eRacks Open Source Systems Blog

Making the world safe for Open Source

cinnamon-mint-18Linux Mint 18 is now available!

Based on Ubuntu 16.04, which was made available in April, this release of Mint is based on the LTS release of Ubuntu, rather than following the twice-yearly updates – and will have only incremental changes and updates over the next 2 years – thus being more stable and predictable, and avoiding any potential instabilities introduced by the biannual Ubuntu upgrades.

So Mint 18 should now be available in all the eRacks product dropdowns – if you don’t see it on the model you want, please contact us and we’ll fix it or give you a custom quote with Mint 18.

As always, contact us at info@eracks.com for any inquiries or questions regarding the Mint 18 release, or any of our products, and what release we recommend for you and your unique needs.

j

August 3rd, 2016

Posted In: Linux, Mint, News, ubuntu, Upgrades

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Logo_Linux_MintWith the recent release of Mint 17.3, eRacks now offers this new operating system on servers, desktops, and laptops. Just select it from the drop-down menu when customizing your computer.

January 5th, 2016

Posted In: Linux, Mint, ubuntu, Upgrades

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Introducing eRacks/ZENBOOK15.UHD 4D resolution, high power Ultrabook with Linux or BSD operating system

Introducing eRacks/ZENBOOK15.UHD 4D resolution, high power Ultrabook with Linux or BSD operating system

We wanted to start the month in style. So, we thought what better way there is than introducing a great looking Ultrabook with powerful specification?   Then the light bulb went on: “eRacks/ZENBOOK15.UHD”.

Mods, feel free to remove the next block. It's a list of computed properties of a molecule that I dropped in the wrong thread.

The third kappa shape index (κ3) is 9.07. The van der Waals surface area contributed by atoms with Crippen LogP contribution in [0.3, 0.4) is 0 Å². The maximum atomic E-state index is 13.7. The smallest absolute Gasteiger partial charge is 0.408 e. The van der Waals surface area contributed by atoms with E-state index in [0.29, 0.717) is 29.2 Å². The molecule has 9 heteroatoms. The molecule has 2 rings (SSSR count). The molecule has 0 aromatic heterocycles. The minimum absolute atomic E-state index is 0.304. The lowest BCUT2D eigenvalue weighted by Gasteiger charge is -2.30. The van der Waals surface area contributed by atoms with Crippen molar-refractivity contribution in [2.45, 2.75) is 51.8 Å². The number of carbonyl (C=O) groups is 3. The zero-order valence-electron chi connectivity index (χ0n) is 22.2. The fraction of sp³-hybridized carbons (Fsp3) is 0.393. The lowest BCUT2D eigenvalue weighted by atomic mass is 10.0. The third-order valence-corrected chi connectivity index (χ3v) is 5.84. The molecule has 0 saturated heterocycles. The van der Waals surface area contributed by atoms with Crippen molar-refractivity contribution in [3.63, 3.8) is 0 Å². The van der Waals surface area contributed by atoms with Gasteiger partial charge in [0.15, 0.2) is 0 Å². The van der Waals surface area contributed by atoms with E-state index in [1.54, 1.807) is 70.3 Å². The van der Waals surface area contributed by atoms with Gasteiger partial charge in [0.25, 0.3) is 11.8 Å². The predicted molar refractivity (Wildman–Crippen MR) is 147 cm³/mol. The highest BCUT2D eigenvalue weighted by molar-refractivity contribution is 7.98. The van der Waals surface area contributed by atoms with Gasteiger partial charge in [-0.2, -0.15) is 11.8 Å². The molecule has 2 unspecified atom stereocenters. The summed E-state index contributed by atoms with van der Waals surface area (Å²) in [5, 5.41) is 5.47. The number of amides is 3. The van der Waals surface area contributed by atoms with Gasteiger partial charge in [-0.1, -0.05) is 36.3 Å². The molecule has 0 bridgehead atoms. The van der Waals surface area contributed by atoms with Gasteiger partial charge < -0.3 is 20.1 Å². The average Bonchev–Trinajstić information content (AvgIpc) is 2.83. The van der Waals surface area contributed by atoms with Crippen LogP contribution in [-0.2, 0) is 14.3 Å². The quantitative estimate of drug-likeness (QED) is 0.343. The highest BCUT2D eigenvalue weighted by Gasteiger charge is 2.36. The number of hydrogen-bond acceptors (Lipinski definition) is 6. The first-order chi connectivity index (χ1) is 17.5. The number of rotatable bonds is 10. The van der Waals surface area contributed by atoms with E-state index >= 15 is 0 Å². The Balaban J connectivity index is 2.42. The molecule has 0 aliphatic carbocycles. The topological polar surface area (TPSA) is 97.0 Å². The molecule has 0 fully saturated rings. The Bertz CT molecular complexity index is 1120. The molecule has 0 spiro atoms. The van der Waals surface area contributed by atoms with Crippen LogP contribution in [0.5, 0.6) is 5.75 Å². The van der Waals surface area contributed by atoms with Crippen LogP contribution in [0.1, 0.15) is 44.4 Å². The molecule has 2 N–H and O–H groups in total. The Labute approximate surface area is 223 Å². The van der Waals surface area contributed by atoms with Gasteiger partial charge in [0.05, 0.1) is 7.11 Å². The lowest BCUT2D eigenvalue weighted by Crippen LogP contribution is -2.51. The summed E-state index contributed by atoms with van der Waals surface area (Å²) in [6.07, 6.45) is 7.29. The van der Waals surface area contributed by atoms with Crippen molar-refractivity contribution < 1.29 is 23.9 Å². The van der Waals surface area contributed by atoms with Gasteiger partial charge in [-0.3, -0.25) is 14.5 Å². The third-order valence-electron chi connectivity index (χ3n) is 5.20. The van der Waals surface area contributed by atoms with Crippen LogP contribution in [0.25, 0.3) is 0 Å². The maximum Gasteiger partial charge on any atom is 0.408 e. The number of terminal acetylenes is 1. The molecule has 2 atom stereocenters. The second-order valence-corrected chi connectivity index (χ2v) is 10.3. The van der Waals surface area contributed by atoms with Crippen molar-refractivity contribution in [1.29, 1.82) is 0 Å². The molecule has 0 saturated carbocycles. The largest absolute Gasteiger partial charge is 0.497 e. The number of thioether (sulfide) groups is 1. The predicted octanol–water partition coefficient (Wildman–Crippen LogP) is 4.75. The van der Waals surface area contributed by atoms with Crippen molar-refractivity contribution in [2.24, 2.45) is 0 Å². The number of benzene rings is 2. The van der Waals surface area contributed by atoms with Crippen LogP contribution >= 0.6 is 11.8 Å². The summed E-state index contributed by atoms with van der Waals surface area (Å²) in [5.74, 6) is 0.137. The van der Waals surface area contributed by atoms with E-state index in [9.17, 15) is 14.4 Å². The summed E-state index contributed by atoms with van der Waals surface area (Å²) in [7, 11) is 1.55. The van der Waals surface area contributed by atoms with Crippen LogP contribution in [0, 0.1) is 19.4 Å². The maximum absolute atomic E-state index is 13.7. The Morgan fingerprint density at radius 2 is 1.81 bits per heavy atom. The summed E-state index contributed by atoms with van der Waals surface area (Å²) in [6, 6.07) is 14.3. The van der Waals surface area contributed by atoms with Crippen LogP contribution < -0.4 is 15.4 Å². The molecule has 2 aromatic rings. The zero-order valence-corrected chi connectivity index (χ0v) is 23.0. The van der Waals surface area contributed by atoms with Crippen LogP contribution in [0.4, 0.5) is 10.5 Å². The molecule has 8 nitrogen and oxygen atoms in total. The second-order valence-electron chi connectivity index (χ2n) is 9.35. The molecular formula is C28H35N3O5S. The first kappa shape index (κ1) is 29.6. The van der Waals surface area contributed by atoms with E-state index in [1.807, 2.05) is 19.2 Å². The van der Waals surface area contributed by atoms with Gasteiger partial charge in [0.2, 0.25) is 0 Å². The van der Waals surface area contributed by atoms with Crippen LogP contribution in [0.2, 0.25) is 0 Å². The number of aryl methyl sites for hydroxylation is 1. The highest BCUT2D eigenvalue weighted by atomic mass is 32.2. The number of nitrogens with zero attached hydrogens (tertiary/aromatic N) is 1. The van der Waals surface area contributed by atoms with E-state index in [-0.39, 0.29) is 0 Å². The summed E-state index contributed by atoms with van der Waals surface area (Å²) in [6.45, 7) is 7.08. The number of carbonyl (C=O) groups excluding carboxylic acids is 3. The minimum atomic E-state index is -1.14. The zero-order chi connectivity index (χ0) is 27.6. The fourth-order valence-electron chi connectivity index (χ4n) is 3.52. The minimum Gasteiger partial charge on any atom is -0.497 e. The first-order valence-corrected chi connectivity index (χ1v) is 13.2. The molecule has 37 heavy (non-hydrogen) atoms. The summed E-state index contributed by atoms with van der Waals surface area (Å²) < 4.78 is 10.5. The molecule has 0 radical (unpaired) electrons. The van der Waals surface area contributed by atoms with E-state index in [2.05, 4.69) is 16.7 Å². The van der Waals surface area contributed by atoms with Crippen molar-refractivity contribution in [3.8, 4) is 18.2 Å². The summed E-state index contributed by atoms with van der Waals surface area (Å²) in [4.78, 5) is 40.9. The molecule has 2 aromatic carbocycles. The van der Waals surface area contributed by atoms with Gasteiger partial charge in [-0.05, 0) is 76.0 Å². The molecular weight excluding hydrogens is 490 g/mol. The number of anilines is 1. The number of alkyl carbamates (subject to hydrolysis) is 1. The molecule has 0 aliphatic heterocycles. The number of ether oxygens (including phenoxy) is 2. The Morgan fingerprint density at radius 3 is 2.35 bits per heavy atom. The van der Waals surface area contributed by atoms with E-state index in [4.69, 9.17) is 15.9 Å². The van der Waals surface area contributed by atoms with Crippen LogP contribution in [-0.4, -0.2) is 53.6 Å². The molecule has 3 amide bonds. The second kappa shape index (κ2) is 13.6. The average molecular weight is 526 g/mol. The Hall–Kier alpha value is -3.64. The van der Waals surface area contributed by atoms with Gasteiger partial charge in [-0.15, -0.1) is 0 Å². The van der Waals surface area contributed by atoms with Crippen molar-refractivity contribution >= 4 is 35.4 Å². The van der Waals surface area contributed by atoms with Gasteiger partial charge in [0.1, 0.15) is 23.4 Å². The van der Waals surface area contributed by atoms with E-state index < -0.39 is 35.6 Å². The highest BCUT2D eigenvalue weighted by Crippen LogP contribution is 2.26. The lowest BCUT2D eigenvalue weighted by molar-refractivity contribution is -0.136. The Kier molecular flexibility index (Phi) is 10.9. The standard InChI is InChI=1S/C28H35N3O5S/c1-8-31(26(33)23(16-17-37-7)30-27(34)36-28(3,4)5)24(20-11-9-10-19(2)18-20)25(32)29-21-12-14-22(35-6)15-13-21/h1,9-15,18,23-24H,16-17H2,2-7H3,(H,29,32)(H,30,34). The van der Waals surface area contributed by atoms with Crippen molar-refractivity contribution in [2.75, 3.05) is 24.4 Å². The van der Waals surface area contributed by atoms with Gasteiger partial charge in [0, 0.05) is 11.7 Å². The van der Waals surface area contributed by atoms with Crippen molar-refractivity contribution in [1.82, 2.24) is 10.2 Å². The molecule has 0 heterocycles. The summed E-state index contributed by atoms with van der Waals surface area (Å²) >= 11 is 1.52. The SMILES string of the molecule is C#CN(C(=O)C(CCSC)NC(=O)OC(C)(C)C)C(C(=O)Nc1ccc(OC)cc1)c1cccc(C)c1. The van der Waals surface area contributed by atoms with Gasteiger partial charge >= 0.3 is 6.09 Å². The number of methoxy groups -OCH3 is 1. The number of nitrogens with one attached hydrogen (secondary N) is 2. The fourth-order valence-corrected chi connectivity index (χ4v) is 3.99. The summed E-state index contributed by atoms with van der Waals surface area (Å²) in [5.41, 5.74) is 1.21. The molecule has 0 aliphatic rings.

This really stylish and elegant eRacks/ZENBOOK15.UHD laptop that comes with a screen resolution of 3840 by 2160 — four times FHD (full high-definition) resolution – really started looking mighty good.

This Ultrabook by Asus can be delivered by eRacks with up to 24 Gigabytes of RAM and up to 1 or even 2 Terabytes of SSD hard disk space. With its 15.6 inch 4K Ultra High Definition IPS screen and a view angle of about 170 degrees, eRacks/ZENBOOK15.UHD is really a great looking and powerful Ultrabook.

As with all eRacks Systems products, this elegant looking Ultrabook will be delivered with your choice of Open Source operating system & software pre-installed and pre-configured. The operating system can be any flavor of Linux or BSD (We can even do other OSes like Haiku, etc on request). We will install and configure the OS fully before packaging your Ultrabook and sending it off your way.

In fact, you can be sure that with your Ultrabook ordered through us, you will receive a powerful open source system, configured to the highest specifications according to your requirements. And you can also be sure that no one else can or will offer anything close to the laptop you will get from us.

So, why not expand your laptop computing power to the next level with us. Contact us and ask about eRacks/ZENBOOK15.UHD. We’ll be happy to hear from you.

info@eracks.com

October 8th, 2015

Posted In: FreeBSD, Laptop cookbooks, New products, News, Products, Upgrades, Zenbook

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eRacks/NAS50 Half Petabytes of Data Storage Server / Cloud Storage